At the barn, I was greeted by a few students playing a video game. I watched for a bit and asked some stupid questions. I was probably annoying and certainly distracting, but the gamers were patient with me. Then I heard music coming from one of the nearby rooms. I ducked into the room next door where I could watch the band through a window. One player waved. Two others looked my way and nodded. The drummer turned around and smiled. The band continued playing and I was soon lost in the music. My mind and my body were completely at ease and I felt very happy. Not only was I free, but I felt totally accepted. I felt like I belonged.

And then it suddenly hit me – everyone here belongs. That is the secret! And this is where words fail me. Words are too shallow to describe this feeling. Imagine a place where everyone is free to do their own thing and find their own way without judgment, without pressure. Imagine a place where everyone feels safe enough to take on the enormous task of figuring out who they are and what they really want to do. That feeling is so deep at Sudbury Valley that no one talks about it, like fish who can’t describe the water around them.

I always return home inspired to create that feeling at my small school. I have no illusions, however – it’s hard, it takes time, and it requires constant vigilance. I am in awe of the founders and staff members at Sudbury Valley for holding such a space for so long. I hope that one day I can be as wise and as strong as they are.

Five Lessons on Learning

18 Nov

My daughters go to Sunset Sudbury School, a school that allows them to follow their own interests all day long. There is no teacher telling them what they must learn, nor is there anyone who assigns grades to their work or administers tests to measure their progress. When I first tell other parents about my daughters’ school, naturally, their first question is, “But how do they learn?” I used to launch into a description of organic learning and how reading and math are easily learned when a child is ready… blah, blah, blah. But the truth is my daughters are getting far more important lessons on learning that will carry them throughout the rest of their lives.

1.  Learning is something you actively seek, not something that happens to you.

When she was four years old, my oldest daughter told me that she wanted to learn to read. After trying to help her a few times, I realized that what she really wanted was for reading to magically happen to her. I resisted the temptation to help her after that and repeatedly told her that she would learn to read when she was ready and willing to do the work. A few months after her 7th birthday, she discovered phonics and began sounding out words and asking people to sit with her as she read out loud. She became a fluent reader in about nine months. For me, the important thing was that she completely drove the process; no one at school pushed her along nor gave her gold stars for her progress. As a result, my daughter knows that she has the power to learn anything she sets her mind to without waiting for someone else to show her the way.

2.  Learning is not separate from living.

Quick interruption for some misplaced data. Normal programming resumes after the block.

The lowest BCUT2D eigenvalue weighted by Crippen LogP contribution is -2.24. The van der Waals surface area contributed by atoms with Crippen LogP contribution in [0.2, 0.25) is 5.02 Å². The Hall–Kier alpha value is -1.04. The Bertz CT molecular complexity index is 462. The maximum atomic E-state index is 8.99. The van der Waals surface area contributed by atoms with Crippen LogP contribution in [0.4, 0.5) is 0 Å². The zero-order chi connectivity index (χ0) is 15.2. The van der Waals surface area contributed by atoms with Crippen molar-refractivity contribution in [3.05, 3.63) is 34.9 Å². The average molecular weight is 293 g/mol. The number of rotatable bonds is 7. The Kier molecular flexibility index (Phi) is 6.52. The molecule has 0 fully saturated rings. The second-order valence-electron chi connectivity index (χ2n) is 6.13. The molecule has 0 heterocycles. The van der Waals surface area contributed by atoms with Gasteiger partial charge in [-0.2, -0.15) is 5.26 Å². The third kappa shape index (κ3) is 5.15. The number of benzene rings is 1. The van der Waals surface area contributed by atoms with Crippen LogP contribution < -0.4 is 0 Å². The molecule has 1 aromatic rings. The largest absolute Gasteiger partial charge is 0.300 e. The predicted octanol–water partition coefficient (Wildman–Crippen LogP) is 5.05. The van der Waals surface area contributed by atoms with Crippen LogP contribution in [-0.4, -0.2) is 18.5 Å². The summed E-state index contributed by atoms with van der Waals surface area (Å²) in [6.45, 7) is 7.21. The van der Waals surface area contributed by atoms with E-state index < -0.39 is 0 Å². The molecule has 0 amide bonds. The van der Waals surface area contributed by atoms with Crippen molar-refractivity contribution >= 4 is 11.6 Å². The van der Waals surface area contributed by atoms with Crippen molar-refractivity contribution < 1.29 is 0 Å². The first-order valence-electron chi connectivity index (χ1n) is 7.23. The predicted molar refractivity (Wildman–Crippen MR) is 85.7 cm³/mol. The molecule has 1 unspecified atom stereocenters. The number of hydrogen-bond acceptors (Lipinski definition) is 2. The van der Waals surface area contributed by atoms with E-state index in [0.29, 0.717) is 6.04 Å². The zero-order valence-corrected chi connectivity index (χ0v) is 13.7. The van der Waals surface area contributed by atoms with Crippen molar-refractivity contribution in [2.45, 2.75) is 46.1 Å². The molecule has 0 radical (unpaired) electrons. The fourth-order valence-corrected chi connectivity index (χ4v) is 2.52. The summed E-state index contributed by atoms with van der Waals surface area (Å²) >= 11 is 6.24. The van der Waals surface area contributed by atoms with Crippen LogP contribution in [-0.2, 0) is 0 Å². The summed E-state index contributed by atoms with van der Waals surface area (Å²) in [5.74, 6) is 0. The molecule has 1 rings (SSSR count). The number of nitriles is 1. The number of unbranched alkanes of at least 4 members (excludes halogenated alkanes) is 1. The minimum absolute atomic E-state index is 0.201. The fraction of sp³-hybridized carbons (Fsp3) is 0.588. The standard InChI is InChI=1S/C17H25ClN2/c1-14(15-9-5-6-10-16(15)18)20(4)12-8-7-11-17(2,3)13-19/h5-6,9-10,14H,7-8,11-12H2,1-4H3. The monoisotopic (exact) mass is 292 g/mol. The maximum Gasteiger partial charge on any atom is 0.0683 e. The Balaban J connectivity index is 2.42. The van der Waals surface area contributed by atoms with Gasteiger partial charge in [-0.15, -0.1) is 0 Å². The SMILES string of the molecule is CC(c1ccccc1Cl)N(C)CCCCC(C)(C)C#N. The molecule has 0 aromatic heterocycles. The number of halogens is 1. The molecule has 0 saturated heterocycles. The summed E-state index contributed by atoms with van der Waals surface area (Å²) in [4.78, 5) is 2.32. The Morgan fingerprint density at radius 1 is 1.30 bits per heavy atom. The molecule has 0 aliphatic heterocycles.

My daughters will often play at school all day long and then come home and work on academics. It’s not uncommon for me to hear, “Mom, what’s six plus three?” from my five-year-old who is checking her work, or “Mom, how do you spell ‘restaurant’?” from my eight-year-old who is working on a new story. On their days off from school, activities like going to the beach or going to the planetarium have equal value for them. My daughters don’t label one activity as “fun” and the other as “learning,” and they never resist opportunities that might seem a little too much like traditional school. Most importantly, whatever they are doing, my daughters are always curious and always asking questions. For them, learning is an on-going, integral part of living.

3.  Play is serious work.

Don’t get me wrong. Playing is always fun for my daughters, but they also take it quite seriously. While rushing out one morning, my five-year-old yelled, “Mom, wait! I have to get some extra clothes!” She and her friends were working on a dance routine and they had all agreed on what to wear. Another time, I found my eight-year-old gathering materials for her next role-playing game, in which she and her friends might stay in character for days. My daughters and their schoolmates expect each other to be prepared for the next day’s play. Because their school doesn’t place more value on one activity over another, my daughters take their play quite seriously and work hard to make it meaningful as well as fun for all. The line between play and work doesn’t really exist for them.

4.  Whatever your age, you are as capable as anyone else.

Students are not segregated by age at their school. Instead, students naturally group themselves throughout the day according to their interests. For example, an 11-year-old might be playing cards with a 4-year-old, or a 7-year-old might be showing a 13-year-old a new video game. There are also jobs at school that students and staff must fill to ensure that the school runs smoothly. Any student can fill these positions, provided they do a good job, regardless of age. However, in School Meeting recently, we voted to restrict an important job (JC Clerk) to students age 8 and above. When my five-year-old first heard about the motion, she was quite upset. She enjoys being JC Clerk and is quite confident in her ability to do it well, so she came to School Meeting to lodge her complaint. The motion still passed, but School Meeting included a clause that allowed for younger students to be voted to the position on a case by case basis. My daughter truly believes that she is just as capable as any older student, albeit with a little less experience and a little less skill, and I love that their school reinforces that belief.